Considering its value in scenarios like this, the fact that the Air Force is in the process of retiring its entire E-8C fleet might seem surprising. Nevertheless, with the aircraft already being withdrawn, and with a poor track record in terms of availability, questions have been about the continued availability of Joint STARS in Europe and potential gaps in coverage. Still, other assets can do some of the E-8's job and its true replacement will likely be a diverse ecosystem of platforms of varying capabilities with a high-flying stealthy drone capable of penetrating into or very near enemy airspace as its centerpiece.
RC-135V/W Rivet Joint
Operated by both the U.S. Air Force and the U.K.’s Royal Air Force, the RC-135V/W is a signals intelligence specialist. It carries systems to geolocate and categorize radars and other radio frequency-emitting systems, which would allow the Rivet Joints to help build an accurate electronic order of battle of Russian forces. This would include the locations and types of enemy radars, communications nodes, electronic warfare systems, and other transmitters. As a result, the Rivet Joint can also locate ground formations and assess their activities via their emissions.
The Rivet Joint is also capable of listening in on enemy communications chatter, which analysts and linguists onboard can then exploit in real-time before passing on to other units. Like in the aforementioned E-8C, the crews of the RC-135V/W are capable of immediately beginning to process and disseminate intelligence as they gather it, which helps speed up the flow of potentially time-sensitive or actionable information.
During the December 27 mission that we reported on at the time, an RC-135V joined an E-8C over eastern Ukraine. Using the callsign HOMER19, the Rivet Joint, which was flying from Souda Bay on the Greek island of Crete, appears to have approached to within around 40 miles of territory occupied by Russian-backed forces in the Donbas region. Other recent missions have been flown over Europe from RAF Mildenhall, England, which serves as a forward operating location for the 55th Wing that is responsible for the entire U.S. Air Force RC-135V/W fleet. All told, the Rivet Joints are a regular visitor over the Black Sea, having a near-continuous presence there in recent years and especially in the last few months.
The importance of the Rivet Joint means that these aircraft have also been appearing showing up over Europe in recent days, appearing on flight-tracking software in other locations where Russian forces have been notably active, or recently reinforced, including the Baltic and the Black Sea regions.
Furthermore, in the event of any spillover of a wider conflict, the kind of information being gathered by the Rivet Joints about the current situation could be very useful to NATO forces in theater. Critical data might include the locations and posture of Russian air defenses, as well as other systems related to anti-access/area denial (A2/AD).
At the same time, the RC-135V/W fleet has also faced challenges in terms of maintenance and availability, with the RC-135W, in particular, having one of the worst readiness rates in the Air Force.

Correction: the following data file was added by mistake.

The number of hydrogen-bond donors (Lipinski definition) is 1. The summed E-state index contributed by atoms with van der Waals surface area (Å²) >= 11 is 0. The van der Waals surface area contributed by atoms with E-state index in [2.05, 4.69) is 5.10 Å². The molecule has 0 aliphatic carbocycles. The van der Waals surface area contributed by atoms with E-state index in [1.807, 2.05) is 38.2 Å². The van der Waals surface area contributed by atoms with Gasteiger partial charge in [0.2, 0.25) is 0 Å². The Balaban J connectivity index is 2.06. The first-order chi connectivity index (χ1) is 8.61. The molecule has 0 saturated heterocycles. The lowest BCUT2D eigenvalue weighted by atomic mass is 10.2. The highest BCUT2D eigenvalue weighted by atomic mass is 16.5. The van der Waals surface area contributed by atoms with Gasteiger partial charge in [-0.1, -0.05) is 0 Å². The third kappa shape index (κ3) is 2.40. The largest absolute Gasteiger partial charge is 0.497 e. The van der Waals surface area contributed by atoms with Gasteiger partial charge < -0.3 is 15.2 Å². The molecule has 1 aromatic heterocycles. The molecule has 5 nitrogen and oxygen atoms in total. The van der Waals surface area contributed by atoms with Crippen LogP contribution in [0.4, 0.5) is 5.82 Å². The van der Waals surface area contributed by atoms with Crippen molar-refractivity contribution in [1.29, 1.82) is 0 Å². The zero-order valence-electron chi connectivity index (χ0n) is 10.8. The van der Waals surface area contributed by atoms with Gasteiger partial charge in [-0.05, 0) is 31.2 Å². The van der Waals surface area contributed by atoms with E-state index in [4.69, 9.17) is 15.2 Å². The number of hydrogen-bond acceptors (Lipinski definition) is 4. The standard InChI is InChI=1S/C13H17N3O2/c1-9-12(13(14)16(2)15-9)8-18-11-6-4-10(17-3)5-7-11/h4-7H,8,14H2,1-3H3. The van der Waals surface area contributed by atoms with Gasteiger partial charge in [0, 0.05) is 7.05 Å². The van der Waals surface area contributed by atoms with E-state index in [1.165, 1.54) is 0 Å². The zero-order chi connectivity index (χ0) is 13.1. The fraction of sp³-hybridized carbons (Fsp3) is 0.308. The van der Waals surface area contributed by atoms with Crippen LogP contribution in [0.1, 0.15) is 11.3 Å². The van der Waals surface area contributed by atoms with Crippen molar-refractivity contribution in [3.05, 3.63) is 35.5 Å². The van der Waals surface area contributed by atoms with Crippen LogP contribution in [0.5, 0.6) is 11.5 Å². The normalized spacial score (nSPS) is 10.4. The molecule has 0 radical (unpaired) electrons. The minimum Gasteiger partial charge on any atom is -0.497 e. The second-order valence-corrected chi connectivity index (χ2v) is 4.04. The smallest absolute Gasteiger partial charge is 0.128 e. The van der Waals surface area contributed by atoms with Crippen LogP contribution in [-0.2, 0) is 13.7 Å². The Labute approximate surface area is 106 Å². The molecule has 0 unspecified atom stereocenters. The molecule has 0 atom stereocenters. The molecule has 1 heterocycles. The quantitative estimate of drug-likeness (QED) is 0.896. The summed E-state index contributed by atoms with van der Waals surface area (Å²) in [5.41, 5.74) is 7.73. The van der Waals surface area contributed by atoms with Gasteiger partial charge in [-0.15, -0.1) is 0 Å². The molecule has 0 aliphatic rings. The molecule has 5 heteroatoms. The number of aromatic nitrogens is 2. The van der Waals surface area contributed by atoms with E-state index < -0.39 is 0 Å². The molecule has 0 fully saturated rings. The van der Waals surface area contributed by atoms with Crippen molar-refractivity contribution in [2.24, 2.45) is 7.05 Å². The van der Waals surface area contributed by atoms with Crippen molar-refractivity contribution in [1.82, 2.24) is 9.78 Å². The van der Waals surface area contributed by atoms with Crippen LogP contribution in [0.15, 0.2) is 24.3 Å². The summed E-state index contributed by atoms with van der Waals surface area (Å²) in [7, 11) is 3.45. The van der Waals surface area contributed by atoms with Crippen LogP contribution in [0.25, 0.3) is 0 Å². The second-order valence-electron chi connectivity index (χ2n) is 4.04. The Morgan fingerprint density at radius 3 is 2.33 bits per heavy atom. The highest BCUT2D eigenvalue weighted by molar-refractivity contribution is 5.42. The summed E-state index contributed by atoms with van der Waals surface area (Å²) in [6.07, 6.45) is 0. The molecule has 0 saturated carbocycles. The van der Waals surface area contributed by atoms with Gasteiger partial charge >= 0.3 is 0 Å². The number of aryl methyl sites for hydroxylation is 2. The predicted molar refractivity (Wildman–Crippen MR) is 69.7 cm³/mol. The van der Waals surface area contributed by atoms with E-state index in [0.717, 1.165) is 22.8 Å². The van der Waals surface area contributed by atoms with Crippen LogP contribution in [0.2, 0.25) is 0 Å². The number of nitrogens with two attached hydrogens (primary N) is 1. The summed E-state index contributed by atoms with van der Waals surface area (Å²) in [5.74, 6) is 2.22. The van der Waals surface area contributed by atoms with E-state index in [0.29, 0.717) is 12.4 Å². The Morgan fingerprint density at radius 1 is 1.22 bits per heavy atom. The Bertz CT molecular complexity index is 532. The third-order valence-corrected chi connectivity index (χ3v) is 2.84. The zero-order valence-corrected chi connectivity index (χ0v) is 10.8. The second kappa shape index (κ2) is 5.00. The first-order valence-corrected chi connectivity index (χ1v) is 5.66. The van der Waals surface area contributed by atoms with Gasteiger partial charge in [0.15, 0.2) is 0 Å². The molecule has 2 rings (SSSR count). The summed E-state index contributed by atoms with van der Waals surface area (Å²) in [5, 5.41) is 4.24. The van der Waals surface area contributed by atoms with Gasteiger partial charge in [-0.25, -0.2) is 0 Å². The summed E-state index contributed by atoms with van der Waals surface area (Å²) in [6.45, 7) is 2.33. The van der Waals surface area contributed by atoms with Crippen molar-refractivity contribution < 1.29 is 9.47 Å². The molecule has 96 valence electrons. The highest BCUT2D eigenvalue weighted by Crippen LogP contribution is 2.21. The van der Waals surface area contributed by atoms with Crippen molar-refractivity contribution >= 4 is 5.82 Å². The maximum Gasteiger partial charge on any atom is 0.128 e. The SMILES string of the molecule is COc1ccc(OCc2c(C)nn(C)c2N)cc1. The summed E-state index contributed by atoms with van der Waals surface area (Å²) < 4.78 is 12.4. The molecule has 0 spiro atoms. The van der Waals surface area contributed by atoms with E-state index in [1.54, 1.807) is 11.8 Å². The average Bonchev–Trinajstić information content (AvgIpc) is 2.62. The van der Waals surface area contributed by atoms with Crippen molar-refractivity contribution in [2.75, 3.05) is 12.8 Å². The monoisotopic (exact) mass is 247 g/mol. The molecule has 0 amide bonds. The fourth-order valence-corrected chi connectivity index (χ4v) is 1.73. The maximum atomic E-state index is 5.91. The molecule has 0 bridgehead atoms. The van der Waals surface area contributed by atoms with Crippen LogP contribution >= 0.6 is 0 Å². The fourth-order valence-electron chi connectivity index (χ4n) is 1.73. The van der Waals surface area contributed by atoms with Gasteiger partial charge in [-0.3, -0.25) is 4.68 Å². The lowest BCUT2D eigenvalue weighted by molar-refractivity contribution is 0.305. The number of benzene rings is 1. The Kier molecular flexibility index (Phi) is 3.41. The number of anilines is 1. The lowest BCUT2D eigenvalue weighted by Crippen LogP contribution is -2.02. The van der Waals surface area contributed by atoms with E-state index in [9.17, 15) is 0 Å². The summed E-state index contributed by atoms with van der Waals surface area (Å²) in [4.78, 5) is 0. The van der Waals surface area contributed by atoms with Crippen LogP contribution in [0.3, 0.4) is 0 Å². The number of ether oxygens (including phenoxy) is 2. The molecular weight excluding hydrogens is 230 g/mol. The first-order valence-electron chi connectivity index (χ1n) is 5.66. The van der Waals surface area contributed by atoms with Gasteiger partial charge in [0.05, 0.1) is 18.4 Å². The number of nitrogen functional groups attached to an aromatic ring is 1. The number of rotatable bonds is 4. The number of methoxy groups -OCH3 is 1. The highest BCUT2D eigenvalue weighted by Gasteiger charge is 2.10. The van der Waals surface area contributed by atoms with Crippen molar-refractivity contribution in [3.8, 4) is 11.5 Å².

RC-135U Combat Sent
The U.S. Air Force’s two Combat Sents are equipped to detect and analyze electronic emissions from sites on the ground. Like their Rivet Joint cousins, one of the most important things they bring to combat commanders is the ability to localize and determine the relative capabilities of radar installations, providing vital clues about the actual capabilities of an air defense network, like the one that Russia would establish for an operation in Ukraine, as well as the pre-existing air defense networks, some of which will already overlap Ukrainian territory. In fact, they are totally specialized for this exact role, making them an especially potent intelligence collection tool for surveilling an enemy’s air defense capabilities.
Apparently for the first time during the current spike in tensions, an RC-135U appeared over the Black Sea earlier today, having launched from Souda Bay.
Another C-135 variant has also been active over Europe in recent days, in the shape of the U.S. Air Force’s ‘nuclear-sniffer’ plane, which carries sensors that detect unusual shifts in levels of radioactive particles in the atmosphere. This one-off aircraft can also be employed after nuclear weapon tests and atomic accidents to help gather information about those events and track the potential spread of dangerous radioactive material. However, a spokesperson from Air Force Technical confirmed to The War Zone that “The WC-135 Constant Phoenix sortie over the Mediterranean Sea was a long-planned, routine mission, and is unrelated to any emerging situations in the region.”
The ‘Dragon Lady’ was once expected to be superseded by the RQ-4 Global Hawk, but its unique intelligence-gathering capabilities and flexibility have so far proven impossible to replace.
Despite operating at 70,000 feet or more, the U-2 is vulnerable to modern air defenses and instead operates around the edges of international airspace, remaining on station for hours on end, and peering deeply into the country of interest.
U-2S operations at RAF Fairford in 2020:
The U-2’s ability to carry various sensors packages is likely unrivaled and among its intelligence tools are the Advanced Synthetic Aperture Radar System-2 (ASARS-2) and the Senior Glass electronic intelligence suite. While ASARS-2 gathers radar imagery, Senior Glass hoovers up electronic emissions, including radio chatter. Optical sensors are still part of the U-2 repertoire, including the wide-angle Optical Bar Camera and the Senior Year Electro-optical Reconnaissance System 2 (SYERS-2) that comprises long-range, hyperspectral cameras.